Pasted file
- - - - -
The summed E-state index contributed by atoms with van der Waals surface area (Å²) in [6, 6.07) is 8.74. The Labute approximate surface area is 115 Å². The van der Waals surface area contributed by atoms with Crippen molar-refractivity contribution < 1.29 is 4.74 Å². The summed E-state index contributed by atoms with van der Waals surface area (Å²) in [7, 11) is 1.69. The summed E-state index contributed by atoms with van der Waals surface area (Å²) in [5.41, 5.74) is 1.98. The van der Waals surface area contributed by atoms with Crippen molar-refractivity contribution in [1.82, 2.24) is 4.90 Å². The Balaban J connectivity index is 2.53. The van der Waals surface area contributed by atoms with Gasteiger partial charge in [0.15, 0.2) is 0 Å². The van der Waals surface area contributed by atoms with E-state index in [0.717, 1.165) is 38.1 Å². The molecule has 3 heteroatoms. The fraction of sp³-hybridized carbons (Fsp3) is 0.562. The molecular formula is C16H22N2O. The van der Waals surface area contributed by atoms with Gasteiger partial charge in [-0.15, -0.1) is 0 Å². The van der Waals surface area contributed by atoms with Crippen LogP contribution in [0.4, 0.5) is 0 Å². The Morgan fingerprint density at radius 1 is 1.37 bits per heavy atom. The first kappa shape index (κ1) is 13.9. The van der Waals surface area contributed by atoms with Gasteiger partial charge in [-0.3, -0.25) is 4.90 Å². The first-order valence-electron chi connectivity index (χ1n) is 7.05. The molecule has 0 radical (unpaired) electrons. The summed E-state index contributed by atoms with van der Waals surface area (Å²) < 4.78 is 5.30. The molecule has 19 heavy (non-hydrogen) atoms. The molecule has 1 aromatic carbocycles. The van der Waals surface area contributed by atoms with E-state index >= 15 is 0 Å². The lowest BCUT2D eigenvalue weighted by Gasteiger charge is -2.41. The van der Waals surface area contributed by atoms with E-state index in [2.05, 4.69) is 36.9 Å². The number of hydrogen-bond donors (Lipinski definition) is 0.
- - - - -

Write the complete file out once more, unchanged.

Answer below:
The summed E-state index contributed by atoms with van der Waals surface area (Å²) in [6, 6.07) is 8.74. The Labute approximate surface area is 115 Å². The van der Waals surface area contributed by atoms with Crippen molar-refractivity contribution < 1.29 is 4.74 Å². The summed E-state index contributed by atoms with van der Waals surface area (Å²) in [7, 11) is 1.69. The summed E-state index contributed by atoms with van der Waals surface area (Å²) in [5.41, 5.74) is 1.98. The van der Waals surface area contributed by atoms with Crippen molar-refractivity contribution in [1.82, 2.24) is 4.90 Å². The Balaban J connectivity index is 2.53. The van der Waals surface area contributed by atoms with Gasteiger partial charge in [0.15, 0.2) is 0 Å². The van der Waals surface area contributed by atoms with E-state index in [0.717, 1.165) is 38.1 Å². The molecule has 3 heteroatoms. The fraction of sp³-hybridized carbons (Fsp3) is 0.562. The molecular formula is C16H22N2O. The van der Waals surface area contributed by atoms with Gasteiger partial charge in [-0.15, -0.1) is 0 Å². The van der Waals surface area contributed by atoms with Crippen LogP contribution in [0.4, 0.5) is 0 Å². The Morgan fingerprint density at radius 1 is 1.37 bits per heavy atom. The first kappa shape index (κ1) is 13.9. The van der Waals surface area contributed by atoms with Gasteiger partial charge in [-0.3, -0.25) is 4.90 Å². The first-order valence-electron chi connectivity index (χ1n) is 7.05. The molecule has 0 radical (unpaired) electrons. The summed E-state index contributed by atoms with van der Waals surface area (Å²) < 4.78 is 5.30. The molecule has 19 heavy (non-hydrogen) atoms. The molecule has 1 aromatic carbocycles. The van der Waals surface area contributed by atoms with E-state index >= 15 is 0 Å². The lowest BCUT2D eigenvalue weighted by Gasteiger charge is -2.41. The van der Waals surface area contributed by atoms with E-state index in [2.05, 4.69) is 36.9 Å². The number of hydrogen-bond donors (Lipinski definition) is 0.